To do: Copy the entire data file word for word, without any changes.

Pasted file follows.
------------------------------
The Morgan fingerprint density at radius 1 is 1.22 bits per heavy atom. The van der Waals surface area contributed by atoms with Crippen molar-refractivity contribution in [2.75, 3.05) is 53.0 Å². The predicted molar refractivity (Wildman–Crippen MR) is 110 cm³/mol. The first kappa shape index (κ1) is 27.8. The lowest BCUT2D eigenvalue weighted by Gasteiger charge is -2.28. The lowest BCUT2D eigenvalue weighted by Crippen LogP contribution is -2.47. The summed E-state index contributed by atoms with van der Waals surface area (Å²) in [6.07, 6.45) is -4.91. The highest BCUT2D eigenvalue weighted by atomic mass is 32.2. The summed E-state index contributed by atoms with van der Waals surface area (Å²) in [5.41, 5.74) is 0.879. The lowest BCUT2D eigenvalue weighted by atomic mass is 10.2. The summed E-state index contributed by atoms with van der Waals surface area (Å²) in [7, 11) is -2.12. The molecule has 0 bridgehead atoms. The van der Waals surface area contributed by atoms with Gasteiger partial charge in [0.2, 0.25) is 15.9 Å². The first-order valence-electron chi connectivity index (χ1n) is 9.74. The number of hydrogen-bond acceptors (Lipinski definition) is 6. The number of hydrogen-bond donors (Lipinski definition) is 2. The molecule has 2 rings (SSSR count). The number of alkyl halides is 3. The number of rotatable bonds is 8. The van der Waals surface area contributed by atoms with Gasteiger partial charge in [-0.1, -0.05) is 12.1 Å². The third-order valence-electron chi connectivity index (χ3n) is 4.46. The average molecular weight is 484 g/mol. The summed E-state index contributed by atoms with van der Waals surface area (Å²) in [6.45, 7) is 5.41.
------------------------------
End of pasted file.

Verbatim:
The Morgan fingerprint density at radius 1 is 1.22 bits per heavy atom. The van der Waals surface area contributed by atoms with Crippen molar-refractivity contribution in [2.75, 3.05) is 53.0 Å². The predicted molar refractivity (Wildman–Crippen MR) is 110 cm³/mol. The first kappa shape index (κ1) is 27.8. The lowest BCUT2D eigenvalue weighted by Gasteiger charge is -2.28. The lowest BCUT2D eigenvalue weighted by Crippen LogP contribution is -2.47. The summed E-state index contributed by atoms with van der Waals surface area (Å²) in [6.07, 6.45) is -4.91. The highest BCUT2D eigenvalue weighted by atomic mass is 32.2. The summed E-state index contributed by atoms with van der Waals surface area (Å²) in [5.41, 5.74) is 0.879. The lowest BCUT2D eigenvalue weighted by atomic mass is 10.2. The summed E-state index contributed by atoms with van der Waals surface area (Å²) in [7, 11) is -2.12. The molecule has 0 bridgehead atoms. The van der Waals surface area contributed by atoms with Gasteiger partial charge in [0.2, 0.25) is 15.9 Å². The first-order valence-electron chi connectivity index (χ1n) is 9.74. The number of hydrogen-bond acceptors (Lipinski definition) is 6. The number of hydrogen-bond donors (Lipinski definition) is 2. The molecule has 2 rings (SSSR count). The number of alkyl halides is 3. The number of rotatable bonds is 8. The van der Waals surface area contributed by atoms with Gasteiger partial charge in [-0.1, -0.05) is 12.1 Å². The third-order valence-electron chi connectivity index (χ3n) is 4.46. The average molecular weight is 484 g/mol. The summed E-state index contributed by atoms with van der Waals surface area (Å²) in [6.45, 7) is 5.41.